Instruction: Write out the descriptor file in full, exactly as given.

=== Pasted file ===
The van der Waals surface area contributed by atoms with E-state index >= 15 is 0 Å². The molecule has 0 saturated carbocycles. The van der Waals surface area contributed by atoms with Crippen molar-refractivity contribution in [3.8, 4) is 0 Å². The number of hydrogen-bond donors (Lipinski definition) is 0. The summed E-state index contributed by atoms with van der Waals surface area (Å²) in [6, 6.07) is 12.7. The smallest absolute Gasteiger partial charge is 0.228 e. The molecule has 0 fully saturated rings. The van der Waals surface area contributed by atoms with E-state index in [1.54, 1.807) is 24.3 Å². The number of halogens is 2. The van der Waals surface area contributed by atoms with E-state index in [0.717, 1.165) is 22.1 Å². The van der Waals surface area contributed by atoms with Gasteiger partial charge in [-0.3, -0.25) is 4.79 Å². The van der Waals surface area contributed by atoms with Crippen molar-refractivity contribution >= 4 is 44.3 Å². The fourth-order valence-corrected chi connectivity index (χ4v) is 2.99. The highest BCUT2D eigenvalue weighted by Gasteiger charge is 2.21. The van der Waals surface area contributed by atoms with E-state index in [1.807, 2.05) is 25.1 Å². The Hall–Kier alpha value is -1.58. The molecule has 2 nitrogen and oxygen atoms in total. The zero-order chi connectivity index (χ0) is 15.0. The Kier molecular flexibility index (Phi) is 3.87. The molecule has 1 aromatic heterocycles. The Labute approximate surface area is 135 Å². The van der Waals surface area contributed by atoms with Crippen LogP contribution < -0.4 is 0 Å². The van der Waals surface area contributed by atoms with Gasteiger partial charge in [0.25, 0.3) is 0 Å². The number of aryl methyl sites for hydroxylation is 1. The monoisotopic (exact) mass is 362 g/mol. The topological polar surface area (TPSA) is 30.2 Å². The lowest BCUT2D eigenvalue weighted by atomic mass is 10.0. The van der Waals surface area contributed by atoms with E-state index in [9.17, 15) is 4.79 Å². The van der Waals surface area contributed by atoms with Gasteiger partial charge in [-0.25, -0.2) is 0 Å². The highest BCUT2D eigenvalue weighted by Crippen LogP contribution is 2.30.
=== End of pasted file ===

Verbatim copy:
The van der Waals surface area contributed by atoms with E-state index >= 15 is 0 Å². The molecule has 0 saturated carbocycles. The van der Waals surface area contributed by atoms with Crippen molar-refractivity contribution in [3.8, 4) is 0 Å². The number of hydrogen-bond donors (Lipinski definition) is 0. The summed E-state index contributed by atoms with van der Waals surface area (Å²) in [6, 6.07) is 12.7. The smallest absolute Gasteiger partial charge is 0.228 e. The molecule has 0 fully saturated rings. The van der Waals surface area contributed by atoms with E-state index in [1.54, 1.807) is 24.3 Å². The number of halogens is 2. The van der Waals surface area contributed by atoms with E-state index in [0.717, 1.165) is 22.1 Å². The van der Waals surface area contributed by atoms with Gasteiger partial charge in [-0.3, -0.25) is 4.79 Å². The van der Waals surface area contributed by atoms with Crippen molar-refractivity contribution >= 4 is 44.3 Å². The fourth-order valence-corrected chi connectivity index (χ4v) is 2.99. The highest BCUT2D eigenvalue weighted by Gasteiger charge is 2.21. The van der Waals surface area contributed by atoms with E-state index in [1.807, 2.05) is 25.1 Å². The Hall–Kier alpha value is -1.58. The molecule has 2 nitrogen and oxygen atoms in total. The zero-order chi connectivity index (χ0) is 15.0. The Kier molecular flexibility index (Phi) is 3.87. The molecule has 1 aromatic heterocycles. The Labute approximate surface area is 135 Å². The van der Waals surface area contributed by atoms with Crippen LogP contribution < -0.4 is 0 Å². The van der Waals surface area contributed by atoms with Gasteiger partial charge in [0.25, 0.3) is 0 Å². The number of aryl methyl sites for hydroxylation is 1. The monoisotopic (exact) mass is 362 g/mol. The topological polar surface area (TPSA) is 30.2 Å². The lowest BCUT2D eigenvalue weighted by atomic mass is 10.0. The van der Waals surface area contributed by atoms with E-state index in [9.17, 15) is 4.79 Å². The van der Waals surface area contributed by atoms with Gasteiger partial charge in [-0.25, -0.2) is 0 Å². The highest BCUT2D eigenvalue weighted by Crippen LogP contribution is 2.30.